Evolution of private debt market provides deal-makers with more flexible financing options
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For well-rehearsed reasons, both the syndicated loan and high-yield markets had little appetite for underwriting new debt from Q2 2022 onwards. Volumes for both these products were significantly reduced both at year end 2022 and year-to-date at the end of August 2023 compared to the period before Russia’s invasion of Ukraine.
During that period when broadly held instruments were hard to come by, private debt, already a popular and established source of capital, was presented with an opportunity to step up and bridge the funding gap left by inaccessible syndicated markets.
The most immediate and obvious opportunity was in the sphere of senior secured debt, where underwriters sitting on large positions were able to turn to private debt to de-risk their positions. There were incidences of private debt funds taking out underwriters in full in the early stages of the syndicated market slowdown, as well as assuming the role of anchor investor, taking a significant chunk of debt off the table and leaving a more manageable amount for underwriters to get away in the market. As the syndicated market reopens, we expect to see this sort of hybrid syndication arrangement persist on some credits.
Still in the senior secured lending space, sustained successful fundraising by private debt funds (until a marked drop off this year) and more frequent club deals in this area facilitated larger deal sizes and an opportunity to increase market share in the large cap space (e.g. a club of direct lenders provided approximately £1bn of debt to Civica, a Partners Group portfolio company, to refinance its existing loans).
Private debt funds support run of P2P deals
We also saw private debt funds being called on to support the summer run of public-to-private deals, where previously an underwritten syndicated solution would have been the preferred route. While the impact of the recent drop-off in fundraising remains to be seen, we don’t see the trend towards more frequent club deals reversing. The traditional bilateral take-and-hold strategy of funds has also evolved in some cases to include warehousing of private debt in advance of a co-ordinated sell-down to other funds.
However senior secured debt isn’t the only option for private equity sponsors turning to private debt funds in search of capital. There has also been increased deployment of junior capital solutions such as holdco PIK financings and single asset NAV (net asset value) facilities. These subordinated debt classes offer much-needed liquidity to support the underlying portfolio company’s capital needs, but sit higher up in the corporate structure so that they don’t affect leverage limitations in the senior debt financing.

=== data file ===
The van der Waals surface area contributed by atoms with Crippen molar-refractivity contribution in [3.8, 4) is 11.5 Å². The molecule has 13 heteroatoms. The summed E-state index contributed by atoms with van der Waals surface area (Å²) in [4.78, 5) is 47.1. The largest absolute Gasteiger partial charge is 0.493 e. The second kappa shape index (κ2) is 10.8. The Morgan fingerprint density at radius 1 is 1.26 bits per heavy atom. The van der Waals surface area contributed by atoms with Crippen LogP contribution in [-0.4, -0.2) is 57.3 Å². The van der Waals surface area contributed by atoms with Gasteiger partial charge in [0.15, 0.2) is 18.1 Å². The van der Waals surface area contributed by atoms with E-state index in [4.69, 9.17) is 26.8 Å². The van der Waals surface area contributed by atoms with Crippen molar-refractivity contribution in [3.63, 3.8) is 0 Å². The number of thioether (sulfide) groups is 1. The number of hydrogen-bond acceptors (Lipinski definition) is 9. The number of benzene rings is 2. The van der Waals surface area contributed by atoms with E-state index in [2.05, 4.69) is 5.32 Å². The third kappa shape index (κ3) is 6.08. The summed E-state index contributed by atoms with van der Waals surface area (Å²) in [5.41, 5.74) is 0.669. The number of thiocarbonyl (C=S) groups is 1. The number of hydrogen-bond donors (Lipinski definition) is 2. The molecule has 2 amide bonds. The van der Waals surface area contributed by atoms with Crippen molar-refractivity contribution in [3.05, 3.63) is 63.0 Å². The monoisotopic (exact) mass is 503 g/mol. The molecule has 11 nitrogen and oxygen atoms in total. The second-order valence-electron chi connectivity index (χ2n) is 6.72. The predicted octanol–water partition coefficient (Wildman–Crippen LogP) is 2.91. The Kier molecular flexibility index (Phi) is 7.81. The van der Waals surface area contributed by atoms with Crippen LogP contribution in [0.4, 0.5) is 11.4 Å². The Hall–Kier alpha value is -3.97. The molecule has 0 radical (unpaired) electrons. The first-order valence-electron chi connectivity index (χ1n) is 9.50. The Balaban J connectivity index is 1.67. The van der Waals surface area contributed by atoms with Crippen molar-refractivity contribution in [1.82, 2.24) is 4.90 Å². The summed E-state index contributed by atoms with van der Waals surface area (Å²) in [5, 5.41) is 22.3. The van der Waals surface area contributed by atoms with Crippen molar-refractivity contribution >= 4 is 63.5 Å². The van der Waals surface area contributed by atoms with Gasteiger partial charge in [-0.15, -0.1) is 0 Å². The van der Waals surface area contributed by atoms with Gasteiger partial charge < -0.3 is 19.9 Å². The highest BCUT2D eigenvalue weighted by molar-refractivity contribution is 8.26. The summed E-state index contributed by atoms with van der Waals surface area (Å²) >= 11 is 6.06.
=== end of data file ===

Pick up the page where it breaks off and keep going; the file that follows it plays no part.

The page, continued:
We are also seeing more private equity sponsors seek to leverage their portfolios to gain liquidity by putting finance in place at the fund level. Factors driving this increase include portfolio company liquidity needs (where a company can’t attract further leverage on its own); a challenging exit market that is forcing private equity sponsors to consider continuation funds to provide exit or rollover options to investors; and pressure from those investors to return contributions ahead of new fundraises.
NAV financings (in the form of secured or unsecured loans, private CLOs and other structured solutions), along with preferred equity solutions, can provide the additional pools of capital private equity sponsors currently need. As with senior secured debt, as the size of facilities has grown we have seen club deals emerge in the portfolio NAV space, where previously bilateral arrangements were the norm.
As product selection evolves, so does the universe of direct lenders
In addition to the variety of products available from private debt funds, we have also seen the universe of direct lenders itself evolve. New participants are entering the fray, and established funds are seeking to better serve the range of capital needs of their private equity sponsor clients by diversifying their strategies.
For example, sovereign wealth funds and family offices which have to date featured as limited partners are now entering the market directly by way of co-investment rights, or in some cases on a standalone basis. In the NAV space, providers now include specialist fund finance lenders (typically funds), private debt funds, hybrid debt/equity funds, and structured products teams at financial institutions.
So where does this leave private equity sponsors in search of leverage and liquidity? The landscape they now have to navigate in search of debt finance looks more like a Venn diagram of intersecting products, providers, prices and terms than a series of distinct pockets of capital. It’s complex, for sure, but it offers the opportunity to design a bespoke debt stack that more closely matches the needs of their portfolio in a challenging environment.